Four swans sustain a car of silver bright, With heads advanced, and pinions stretch'd for flig Here, like some furious prophet, Pindar rode, And seem'd to labour with the inspiring god. Across the harp a careless hand he flings, And boldly sinks into the sounding strings. The figured games of Greece the column grace, Neptune and Jove survey the rapid race. The youths hang o'er their chariots as they run; The fiery steeds seem starting from the stone : The champions in distorted postures threat ; And all appear'd irregularly great.

Here happy Horace tuned the Ausonian lyre To sweeter sounds, and temper'd Pindar's fire ; Pleased with Alcæus' manly rage to infuse The softer spirit of the Sapphic muse. The polish d pillar different sculptures grace; A work outlasting monumental brass. Here smiling loves and Bacchanals appear, The Julian star and great Augustus here. The doves that round the infant poet spread Myrtles and bays, hung hovering o'er his head

Here, in a shrine that cast a dazzling light, Sate fix'd in thought the mighty Stagyrite:

His sacred head a radiant zodiac crown'd,
And various animals his sides surround;
His piercing eyes, erect, appear to view
Superior worlds, and look all nature through.

With equal rays immortal Tully shone,
The Roman rostra deck'd the consul's throne :
Gathering his flowing robe he seem'd to stand,
In act to speak, and graceful stretch'd his hand
Behind, Rome's Genius waits with civic crowns,
And the great father of his country owns.

These massy columns in a circle rise, O'er which a pompous dome invades the skies; Scarce to the top I stretch'd my aching sight, So large it spread, and swell'd to such a height. Full in the midst proud Fame's imperial seat With jewels blazed, magnificently great: The vivid emeralds there revive the eye, The flaming rubies show their sanguine dye, Bright azure rays from lively sapphires stream, And lucid amber casts a golden gleam. With various-colour'd light the pavement shone, And all on fire appear'd the glowing throne; The dome's high arch reflects the mingled blaze, And forms a rainbow of alternate rays. When on the goddess first I cast my sight, Scarce seem'd her stature of a cubit's height; But swell’d to larger size the more I gazed, Till to the roof her towering front she raised. With her, the temple every moment grew, And ampler vistas open'd to my view : l'pward the columns shoot, the roofs ascend, And arches widen, and long aisles extend. Such was her form, as ancient bards have told, Wings raise her arms, and wings her feet infold; A thousand busy tongues the goddess bears, A thousand open eyes, and thousand listening ean Beneath, in order ranged, the tuneful Nine "Her virgin handinaids, still attend the shrine:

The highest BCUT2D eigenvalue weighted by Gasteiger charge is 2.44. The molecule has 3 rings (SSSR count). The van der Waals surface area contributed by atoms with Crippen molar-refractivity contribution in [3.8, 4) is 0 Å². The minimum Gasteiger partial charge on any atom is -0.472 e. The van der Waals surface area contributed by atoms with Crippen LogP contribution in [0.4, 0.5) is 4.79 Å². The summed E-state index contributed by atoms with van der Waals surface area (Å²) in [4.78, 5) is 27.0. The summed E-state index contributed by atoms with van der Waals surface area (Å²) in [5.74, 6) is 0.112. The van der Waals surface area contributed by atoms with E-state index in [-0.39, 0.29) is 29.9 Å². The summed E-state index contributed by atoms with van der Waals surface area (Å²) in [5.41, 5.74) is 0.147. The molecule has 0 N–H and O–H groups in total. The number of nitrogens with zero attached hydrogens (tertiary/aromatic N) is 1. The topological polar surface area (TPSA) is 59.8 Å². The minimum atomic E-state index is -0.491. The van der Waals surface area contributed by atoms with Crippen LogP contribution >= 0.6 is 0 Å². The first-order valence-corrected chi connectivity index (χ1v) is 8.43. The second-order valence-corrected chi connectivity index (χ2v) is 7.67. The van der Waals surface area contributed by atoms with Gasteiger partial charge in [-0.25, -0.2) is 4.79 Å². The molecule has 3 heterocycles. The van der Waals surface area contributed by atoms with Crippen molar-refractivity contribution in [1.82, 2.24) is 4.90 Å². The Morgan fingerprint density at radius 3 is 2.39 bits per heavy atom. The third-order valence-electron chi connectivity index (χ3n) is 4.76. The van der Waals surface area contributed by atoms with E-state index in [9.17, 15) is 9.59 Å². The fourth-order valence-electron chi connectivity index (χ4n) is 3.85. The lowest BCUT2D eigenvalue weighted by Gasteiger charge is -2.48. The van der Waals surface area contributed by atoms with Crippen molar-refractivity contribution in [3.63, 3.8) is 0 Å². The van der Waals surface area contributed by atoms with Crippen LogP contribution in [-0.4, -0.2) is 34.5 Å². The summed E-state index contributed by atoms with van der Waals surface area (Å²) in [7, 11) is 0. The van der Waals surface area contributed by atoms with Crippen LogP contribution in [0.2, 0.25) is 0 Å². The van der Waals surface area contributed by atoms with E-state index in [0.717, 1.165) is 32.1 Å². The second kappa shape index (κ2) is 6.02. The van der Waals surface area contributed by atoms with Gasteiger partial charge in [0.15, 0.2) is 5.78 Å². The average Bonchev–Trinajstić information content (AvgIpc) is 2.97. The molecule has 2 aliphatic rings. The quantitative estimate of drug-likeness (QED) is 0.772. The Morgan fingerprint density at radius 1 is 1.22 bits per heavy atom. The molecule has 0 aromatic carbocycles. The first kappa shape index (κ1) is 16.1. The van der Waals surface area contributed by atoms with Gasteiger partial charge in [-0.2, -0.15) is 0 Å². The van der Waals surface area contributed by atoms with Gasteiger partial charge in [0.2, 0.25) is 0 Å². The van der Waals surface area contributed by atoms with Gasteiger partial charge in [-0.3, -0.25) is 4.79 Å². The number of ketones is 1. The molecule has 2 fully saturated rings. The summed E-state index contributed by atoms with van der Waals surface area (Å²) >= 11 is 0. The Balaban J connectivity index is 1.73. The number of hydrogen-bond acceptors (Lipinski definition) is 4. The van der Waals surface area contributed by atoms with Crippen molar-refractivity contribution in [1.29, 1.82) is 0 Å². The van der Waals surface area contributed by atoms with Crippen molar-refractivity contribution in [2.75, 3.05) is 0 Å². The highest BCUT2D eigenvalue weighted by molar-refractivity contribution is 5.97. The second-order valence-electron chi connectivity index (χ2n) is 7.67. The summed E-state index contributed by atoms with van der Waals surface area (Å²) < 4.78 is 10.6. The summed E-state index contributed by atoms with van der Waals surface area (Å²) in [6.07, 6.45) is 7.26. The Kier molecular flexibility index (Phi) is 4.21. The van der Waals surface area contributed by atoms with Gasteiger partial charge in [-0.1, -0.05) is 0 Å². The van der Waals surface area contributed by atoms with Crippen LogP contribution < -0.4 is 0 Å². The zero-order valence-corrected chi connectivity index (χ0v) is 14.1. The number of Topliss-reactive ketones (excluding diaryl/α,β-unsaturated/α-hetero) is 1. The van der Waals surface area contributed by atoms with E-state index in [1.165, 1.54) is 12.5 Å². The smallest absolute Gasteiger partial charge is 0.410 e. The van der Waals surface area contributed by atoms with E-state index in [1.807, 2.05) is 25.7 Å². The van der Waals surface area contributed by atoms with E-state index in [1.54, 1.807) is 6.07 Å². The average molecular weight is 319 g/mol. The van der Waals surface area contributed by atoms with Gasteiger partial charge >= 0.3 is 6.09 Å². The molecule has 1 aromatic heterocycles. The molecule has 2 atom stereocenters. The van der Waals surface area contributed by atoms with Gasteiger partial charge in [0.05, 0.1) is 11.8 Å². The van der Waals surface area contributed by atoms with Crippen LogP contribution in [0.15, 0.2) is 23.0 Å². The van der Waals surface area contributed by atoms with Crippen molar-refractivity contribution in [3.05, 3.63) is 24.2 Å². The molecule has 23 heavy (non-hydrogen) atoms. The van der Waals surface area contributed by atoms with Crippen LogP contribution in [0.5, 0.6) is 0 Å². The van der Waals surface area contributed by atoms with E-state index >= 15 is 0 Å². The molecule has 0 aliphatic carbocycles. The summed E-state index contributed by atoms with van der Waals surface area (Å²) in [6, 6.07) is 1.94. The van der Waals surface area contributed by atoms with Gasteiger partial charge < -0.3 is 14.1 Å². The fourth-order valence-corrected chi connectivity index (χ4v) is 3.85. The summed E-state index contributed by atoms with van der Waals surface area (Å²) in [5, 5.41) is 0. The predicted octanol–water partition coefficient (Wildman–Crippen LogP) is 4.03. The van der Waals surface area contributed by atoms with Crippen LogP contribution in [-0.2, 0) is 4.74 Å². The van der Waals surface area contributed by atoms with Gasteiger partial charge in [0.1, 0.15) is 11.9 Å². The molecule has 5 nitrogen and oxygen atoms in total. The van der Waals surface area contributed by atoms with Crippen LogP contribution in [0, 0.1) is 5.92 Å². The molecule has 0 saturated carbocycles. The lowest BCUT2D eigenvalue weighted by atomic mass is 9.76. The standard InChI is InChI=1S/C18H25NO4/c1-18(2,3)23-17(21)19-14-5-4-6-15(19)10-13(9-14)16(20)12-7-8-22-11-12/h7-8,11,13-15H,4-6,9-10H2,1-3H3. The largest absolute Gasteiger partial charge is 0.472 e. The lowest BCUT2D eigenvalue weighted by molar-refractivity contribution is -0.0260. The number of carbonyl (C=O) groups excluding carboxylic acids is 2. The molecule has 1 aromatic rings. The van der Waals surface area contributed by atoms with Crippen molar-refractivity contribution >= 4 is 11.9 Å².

With eyes on Fame, for ever fix'd, they sing;
For Fame they raise their voice, and tune the

With time's first birth began the heavenly lays,
And last, eternal, through the length of days.

Around these wonders as I cast a look, The trumpet sounded, and the temple shook, And all the nations, summon'd at the call, From different quarters fill'd the crowded hall: Of various tongues the mingled sounds were heard In various garbs promiscuous throngs appear'd; Thick as the bees that with the spring renew Their flowery toils, and sip the fragrant dew : When the wing'd colonies first tempt the sky, O'er dusky fields and shaded waters fly, Or, settling, seize the sweets the blossoms yield, And a low murmur runs along the field. Millions of suppliant crowds the shrine attend, And all degrees before the goddess bend: The poor, the rich, the valiant, and the sage, And boasting youth, and narrative old age. Their pleas were different, their request the same : For good and bad alike are fond of fame. Some she disgraced, and some with honours crown'd; Unlike successes equal merits found. Thus her blind sister, fickle Fortune, reigns, And undiscerning scatters crowns and chains.

First at the shrine the learned world appear, And to the goddess thus prefer their prayer:

* Long have we sought to instruct and please man


With studies pale, with midnight vigils blind;
But thank'd by few, rewarded yet by none,
We here appeal to thy superior throne :
On wit and learning the just prize bestow,
For fame is all we must expect below.'

The goddess heard, and bade the Muses raise
The golden trumpet of eternal praise :